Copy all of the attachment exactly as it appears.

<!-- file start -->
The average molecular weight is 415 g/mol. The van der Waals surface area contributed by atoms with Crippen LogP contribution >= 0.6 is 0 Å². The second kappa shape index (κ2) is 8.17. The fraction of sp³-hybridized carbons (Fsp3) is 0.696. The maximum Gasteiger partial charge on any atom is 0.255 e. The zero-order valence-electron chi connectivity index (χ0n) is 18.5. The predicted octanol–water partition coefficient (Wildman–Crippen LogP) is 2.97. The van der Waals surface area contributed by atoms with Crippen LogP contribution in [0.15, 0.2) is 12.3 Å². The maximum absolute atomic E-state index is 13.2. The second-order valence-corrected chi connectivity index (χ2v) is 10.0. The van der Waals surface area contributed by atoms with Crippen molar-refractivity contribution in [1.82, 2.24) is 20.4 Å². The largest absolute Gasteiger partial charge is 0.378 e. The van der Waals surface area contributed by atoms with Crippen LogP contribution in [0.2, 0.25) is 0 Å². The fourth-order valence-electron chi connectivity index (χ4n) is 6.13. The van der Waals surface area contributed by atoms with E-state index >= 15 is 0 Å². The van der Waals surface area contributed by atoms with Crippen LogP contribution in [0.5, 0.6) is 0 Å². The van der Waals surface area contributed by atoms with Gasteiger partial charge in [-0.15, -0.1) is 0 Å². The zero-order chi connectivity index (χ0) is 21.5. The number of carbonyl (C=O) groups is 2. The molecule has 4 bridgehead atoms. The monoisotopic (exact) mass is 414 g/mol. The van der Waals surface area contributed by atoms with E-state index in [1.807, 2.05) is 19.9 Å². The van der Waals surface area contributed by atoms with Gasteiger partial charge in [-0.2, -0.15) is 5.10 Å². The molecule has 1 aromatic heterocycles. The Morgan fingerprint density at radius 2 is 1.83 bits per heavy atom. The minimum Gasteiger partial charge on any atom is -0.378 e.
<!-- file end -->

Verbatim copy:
The average molecular weight is 415 g/mol. The van der Waals surface area contributed by atoms with Crippen LogP contribution >= 0.6 is 0 Å². The second kappa shape index (κ2) is 8.17. The fraction of sp³-hybridized carbons (Fsp3) is 0.696. The maximum Gasteiger partial charge on any atom is 0.255 e. The zero-order valence-electron chi connectivity index (χ0n) is 18.5. The predicted octanol–water partition coefficient (Wildman–Crippen LogP) is 2.97. The van der Waals surface area contributed by atoms with Crippen LogP contribution in [0.15, 0.2) is 12.3 Å². The maximum absolute atomic E-state index is 13.2. The second-order valence-corrected chi connectivity index (χ2v) is 10.0. The van der Waals surface area contributed by atoms with Crippen molar-refractivity contribution in [1.82, 2.24) is 20.4 Å². The largest absolute Gasteiger partial charge is 0.378 e. The van der Waals surface area contributed by atoms with Crippen LogP contribution in [0.2, 0.25) is 0 Å². The fourth-order valence-electron chi connectivity index (χ4n) is 6.13. The van der Waals surface area contributed by atoms with E-state index >= 15 is 0 Å². The van der Waals surface area contributed by atoms with Crippen LogP contribution in [0.5, 0.6) is 0 Å². The van der Waals surface area contributed by atoms with Gasteiger partial charge in [-0.15, -0.1) is 0 Å². The zero-order chi connectivity index (χ0) is 21.5. The number of carbonyl (C=O) groups is 2. The molecule has 4 bridgehead atoms. The monoisotopic (exact) mass is 414 g/mol. The van der Waals surface area contributed by atoms with E-state index in [1.807, 2.05) is 19.9 Å². The van der Waals surface area contributed by atoms with Gasteiger partial charge in [-0.2, -0.15) is 5.10 Å². The molecule has 1 aromatic heterocycles. The Morgan fingerprint density at radius 2 is 1.83 bits per heavy atom. The minimum Gasteiger partial charge on any atom is -0.378 e.